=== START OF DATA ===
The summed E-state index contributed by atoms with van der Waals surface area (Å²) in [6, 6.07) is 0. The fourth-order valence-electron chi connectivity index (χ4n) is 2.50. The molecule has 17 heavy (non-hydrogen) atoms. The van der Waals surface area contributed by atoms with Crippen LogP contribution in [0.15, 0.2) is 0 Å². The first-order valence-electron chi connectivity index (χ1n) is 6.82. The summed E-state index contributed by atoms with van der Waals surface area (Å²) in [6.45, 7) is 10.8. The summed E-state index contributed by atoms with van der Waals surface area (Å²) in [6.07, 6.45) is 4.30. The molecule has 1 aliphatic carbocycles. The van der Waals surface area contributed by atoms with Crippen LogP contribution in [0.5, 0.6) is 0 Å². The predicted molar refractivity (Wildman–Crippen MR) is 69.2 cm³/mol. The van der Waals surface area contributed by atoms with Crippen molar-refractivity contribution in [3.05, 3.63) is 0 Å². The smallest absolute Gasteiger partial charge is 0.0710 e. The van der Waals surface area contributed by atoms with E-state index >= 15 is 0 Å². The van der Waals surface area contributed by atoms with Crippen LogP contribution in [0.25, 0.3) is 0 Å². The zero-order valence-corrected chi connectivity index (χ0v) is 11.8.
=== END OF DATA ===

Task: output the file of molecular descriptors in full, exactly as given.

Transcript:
The summed E-state index contributed by atoms with van der Waals surface area (Å²) in [6, 6.07) is 0. The fourth-order valence-electron chi connectivity index (χ4n) is 2.50. The molecule has 17 heavy (non-hydrogen) atoms. The van der Waals surface area contributed by atoms with Crippen LogP contribution in [0.15, 0.2) is 0 Å². The first-order valence-electron chi connectivity index (χ1n) is 6.82. The summed E-state index contributed by atoms with van der Waals surface area (Å²) in [6.45, 7) is 10.8. The summed E-state index contributed by atoms with van der Waals surface area (Å²) in [6.07, 6.45) is 4.30. The molecule has 1 aliphatic carbocycles. The van der Waals surface area contributed by atoms with Crippen LogP contribution in [0.5, 0.6) is 0 Å². The predicted molar refractivity (Wildman–Crippen MR) is 69.2 cm³/mol. The van der Waals surface area contributed by atoms with Crippen molar-refractivity contribution in [3.05, 3.63) is 0 Å². The smallest absolute Gasteiger partial charge is 0.0710 e. The van der Waals surface area contributed by atoms with E-state index >= 15 is 0 Å². The van der Waals surface area contributed by atoms with Crippen LogP contribution in [0.25, 0.3) is 0 Å². The zero-order valence-corrected chi connectivity index (χ0v) is 11.8.